Last week’s long goodbye to Massachusetts Senator Edward M. Kennedy evoked many memories for those of us who came to Washington inspired by President John F. Kennedy’s Inaugural challenge: “Ask not what your country can do for you; ask what you can do for your country.”
Thousands of college graduates flocked to Washington in the 1960s, driven by a desire for careers in public service, and perhaps just a little of the Kennedy mystique. Many are still here, retired or close to retirement age, and Saturday’s funeral cortege brought tears and reminiscences.
Senator Kennedy’s cortege to the Capitol reminded me of the warm June day in 1968 when I, along with so many Senate staffers, stood in silent shock along Constitution Avenue as Senator Robert Kennedy’s cortege passed by on its way from Union Station to his burial at Arlington National Cemetery. The crowd waiting to say a last goodbye to Ted Kennedy was much more animated; sad perhaps, but not shocked since everyone knew of his brain tumor diagnosis for more than a year. It was nice to see Virginia’s former Senator Chuck Robb and his wife, Lynda, on the steps of the Capitol. Interestingly, the CNN reporters did not mention them although the cameraman returned to them several times. The Kennedy-Johnson story would have made an interesting commentary during the wait, but perhaps the reporters were too young to make the connection. In fact, several television reporters noted that they had never seen an event like this; for many observers, however, this was at least the third time…
Three things struck me during the lengthy televised ceremonies: legislative acumen; Senate staff; and a widow’s grace. Senator Kennedy was a legislative giant, to be sure, but I was a bit amused that he was given credit for nearly every great piece of legislation passed during his tenure. Many legislative victories were because of others who carried the bills: the Civil Rights Act of 1964 was passed after parliamentary maneuvers by Senate Majority Leader Mike Mansfield and Minnesota Senator Hubert Humphrey. The Higher Education Act of 1965 was championed by my former boss, Senator Wayne Morse of Oregon. The Senate in those days had many great champions, and their accomplishments grew, slowly and methodically, over time. New Senators, such as Senator Kennedy in the 1960s, learned from great mentors like Mansfield and Morse, and carried those lessons forward. Today, the world’s greatest deliberative body seems to suffer from attention deficit disorder.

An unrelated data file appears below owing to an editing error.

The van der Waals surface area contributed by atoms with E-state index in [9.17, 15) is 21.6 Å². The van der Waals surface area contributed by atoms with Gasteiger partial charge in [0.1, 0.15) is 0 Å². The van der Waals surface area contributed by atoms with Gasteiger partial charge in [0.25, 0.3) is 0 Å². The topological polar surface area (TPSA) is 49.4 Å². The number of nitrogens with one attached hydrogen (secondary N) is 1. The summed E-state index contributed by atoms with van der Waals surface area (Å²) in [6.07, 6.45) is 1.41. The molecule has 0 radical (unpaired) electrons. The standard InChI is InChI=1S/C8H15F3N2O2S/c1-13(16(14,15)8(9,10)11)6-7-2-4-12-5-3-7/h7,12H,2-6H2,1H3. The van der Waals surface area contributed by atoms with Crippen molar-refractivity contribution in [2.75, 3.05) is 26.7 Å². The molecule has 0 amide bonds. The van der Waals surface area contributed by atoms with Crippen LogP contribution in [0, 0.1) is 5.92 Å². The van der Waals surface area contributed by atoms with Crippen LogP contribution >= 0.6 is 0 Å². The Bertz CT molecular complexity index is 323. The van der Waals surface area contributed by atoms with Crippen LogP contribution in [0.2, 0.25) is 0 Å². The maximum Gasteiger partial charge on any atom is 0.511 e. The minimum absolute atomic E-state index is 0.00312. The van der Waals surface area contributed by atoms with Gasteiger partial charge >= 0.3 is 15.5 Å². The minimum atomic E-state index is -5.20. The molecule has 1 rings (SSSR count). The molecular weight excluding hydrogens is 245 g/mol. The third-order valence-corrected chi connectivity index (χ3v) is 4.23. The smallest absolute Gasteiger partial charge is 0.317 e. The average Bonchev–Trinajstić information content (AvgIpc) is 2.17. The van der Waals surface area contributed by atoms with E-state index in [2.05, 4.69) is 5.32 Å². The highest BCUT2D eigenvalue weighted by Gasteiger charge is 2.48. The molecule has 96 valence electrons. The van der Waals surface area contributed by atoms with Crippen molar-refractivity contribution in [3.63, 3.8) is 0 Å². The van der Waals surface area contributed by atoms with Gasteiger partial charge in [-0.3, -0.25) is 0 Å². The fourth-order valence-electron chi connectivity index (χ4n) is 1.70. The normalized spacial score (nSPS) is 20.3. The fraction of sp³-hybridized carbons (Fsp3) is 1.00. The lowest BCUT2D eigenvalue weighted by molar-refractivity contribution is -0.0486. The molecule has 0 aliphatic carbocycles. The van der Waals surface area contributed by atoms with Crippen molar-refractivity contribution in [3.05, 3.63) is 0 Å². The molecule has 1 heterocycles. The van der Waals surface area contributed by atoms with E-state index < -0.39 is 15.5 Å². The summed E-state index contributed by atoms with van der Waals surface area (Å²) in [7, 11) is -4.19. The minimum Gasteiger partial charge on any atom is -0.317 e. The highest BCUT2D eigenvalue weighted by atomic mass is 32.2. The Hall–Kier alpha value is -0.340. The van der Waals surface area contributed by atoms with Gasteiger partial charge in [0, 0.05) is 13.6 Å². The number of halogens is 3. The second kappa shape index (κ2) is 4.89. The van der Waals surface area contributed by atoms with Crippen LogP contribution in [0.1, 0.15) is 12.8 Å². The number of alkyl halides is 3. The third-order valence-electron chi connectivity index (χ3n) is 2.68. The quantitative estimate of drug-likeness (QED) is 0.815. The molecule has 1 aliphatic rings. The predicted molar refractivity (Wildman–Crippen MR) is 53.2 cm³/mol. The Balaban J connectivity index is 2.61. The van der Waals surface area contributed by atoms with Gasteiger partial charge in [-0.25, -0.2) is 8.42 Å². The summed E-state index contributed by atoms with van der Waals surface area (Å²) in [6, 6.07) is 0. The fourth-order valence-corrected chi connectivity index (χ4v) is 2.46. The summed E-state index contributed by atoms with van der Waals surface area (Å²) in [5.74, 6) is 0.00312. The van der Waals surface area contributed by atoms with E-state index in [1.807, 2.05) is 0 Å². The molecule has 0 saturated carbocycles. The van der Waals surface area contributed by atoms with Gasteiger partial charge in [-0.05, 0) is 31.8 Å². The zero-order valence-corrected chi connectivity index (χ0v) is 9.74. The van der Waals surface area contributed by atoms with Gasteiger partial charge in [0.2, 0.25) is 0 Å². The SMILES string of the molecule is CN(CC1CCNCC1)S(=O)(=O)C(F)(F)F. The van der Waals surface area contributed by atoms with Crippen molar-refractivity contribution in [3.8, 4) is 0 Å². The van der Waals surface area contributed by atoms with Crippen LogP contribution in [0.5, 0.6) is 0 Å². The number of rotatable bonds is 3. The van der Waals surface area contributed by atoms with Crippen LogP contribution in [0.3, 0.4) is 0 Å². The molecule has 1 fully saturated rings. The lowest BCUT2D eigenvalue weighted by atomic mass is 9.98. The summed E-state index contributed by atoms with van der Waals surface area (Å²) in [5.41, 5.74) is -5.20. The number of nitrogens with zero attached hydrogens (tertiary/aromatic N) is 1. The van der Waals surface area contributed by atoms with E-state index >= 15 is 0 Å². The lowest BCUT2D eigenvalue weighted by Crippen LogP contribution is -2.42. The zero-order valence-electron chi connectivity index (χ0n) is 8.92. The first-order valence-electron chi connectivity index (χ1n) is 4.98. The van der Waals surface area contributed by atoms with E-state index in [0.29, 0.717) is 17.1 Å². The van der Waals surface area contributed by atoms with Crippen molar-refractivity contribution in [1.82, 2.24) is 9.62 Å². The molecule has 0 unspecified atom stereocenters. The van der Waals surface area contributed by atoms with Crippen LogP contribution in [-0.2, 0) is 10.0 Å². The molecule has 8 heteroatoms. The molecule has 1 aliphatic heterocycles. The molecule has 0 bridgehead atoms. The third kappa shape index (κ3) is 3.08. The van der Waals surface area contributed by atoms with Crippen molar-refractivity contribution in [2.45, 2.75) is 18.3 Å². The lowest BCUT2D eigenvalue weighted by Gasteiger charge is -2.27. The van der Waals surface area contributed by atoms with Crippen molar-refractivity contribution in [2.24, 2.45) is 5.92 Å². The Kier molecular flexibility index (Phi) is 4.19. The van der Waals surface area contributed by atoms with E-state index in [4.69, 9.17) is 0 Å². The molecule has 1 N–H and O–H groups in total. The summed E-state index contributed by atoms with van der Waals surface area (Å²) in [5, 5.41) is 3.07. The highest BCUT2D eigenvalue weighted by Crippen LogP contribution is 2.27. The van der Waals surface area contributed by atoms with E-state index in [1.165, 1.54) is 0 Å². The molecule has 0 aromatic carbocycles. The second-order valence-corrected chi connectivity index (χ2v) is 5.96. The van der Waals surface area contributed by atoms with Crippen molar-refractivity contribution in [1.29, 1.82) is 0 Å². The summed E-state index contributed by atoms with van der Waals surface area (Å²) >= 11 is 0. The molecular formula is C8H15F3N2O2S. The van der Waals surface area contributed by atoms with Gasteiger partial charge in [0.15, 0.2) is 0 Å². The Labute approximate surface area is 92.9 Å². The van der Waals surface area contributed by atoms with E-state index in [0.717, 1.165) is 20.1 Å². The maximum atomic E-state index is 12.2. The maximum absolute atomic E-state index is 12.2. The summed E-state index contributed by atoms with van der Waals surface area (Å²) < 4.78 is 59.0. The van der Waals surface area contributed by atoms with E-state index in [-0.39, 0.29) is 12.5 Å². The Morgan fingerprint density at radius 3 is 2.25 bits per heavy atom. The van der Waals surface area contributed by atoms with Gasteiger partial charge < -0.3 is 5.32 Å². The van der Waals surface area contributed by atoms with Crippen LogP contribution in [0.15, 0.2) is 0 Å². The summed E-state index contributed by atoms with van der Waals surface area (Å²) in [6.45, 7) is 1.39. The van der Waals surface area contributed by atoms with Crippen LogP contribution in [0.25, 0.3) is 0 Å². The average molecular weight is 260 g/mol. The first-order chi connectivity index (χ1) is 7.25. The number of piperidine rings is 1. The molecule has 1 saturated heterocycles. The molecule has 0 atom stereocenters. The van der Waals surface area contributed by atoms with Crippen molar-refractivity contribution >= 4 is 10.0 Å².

Senators’ successes depend on the quality of their staffs, and how well they get along together. In the “good old days” on the Hill, there was lots of camaraderie between and among Senators and staff, ignoring party lines. I can remember touch football games between our Democratic Wayne Morse team and the Republican Charles Percy team, and softball games where the Senators themselves (the legislators, not the professional baseball team) played alongside staff. I was not surprised to see so many Kennedy staffers gather for the funeral. Senator Frank Church of Idaho, for whom I worked for nearly two decades, died 25 years ago, but his staff still stays in touch and gets together occasionally. That’s a tribute to a really good staff and a truly great boss.
Although the toughest loss of a loved one may be felt by the spouse, Victoria Kennedy was remarkable in her composure during the public funeral ceremonies. Any observer could see why Ted Kennedy often said she saved him. Despite her own grief, apparent on her face in camera close-ups, she comforted family members and mourners alike, sometimes with a hug or a touch; other times with a warm glance and half-smile. She must have been exhausted by the end of each day, but her simple grace belied her strength and character.
An era has ended. A great teacher is gone. Have we learned the lessons he taught?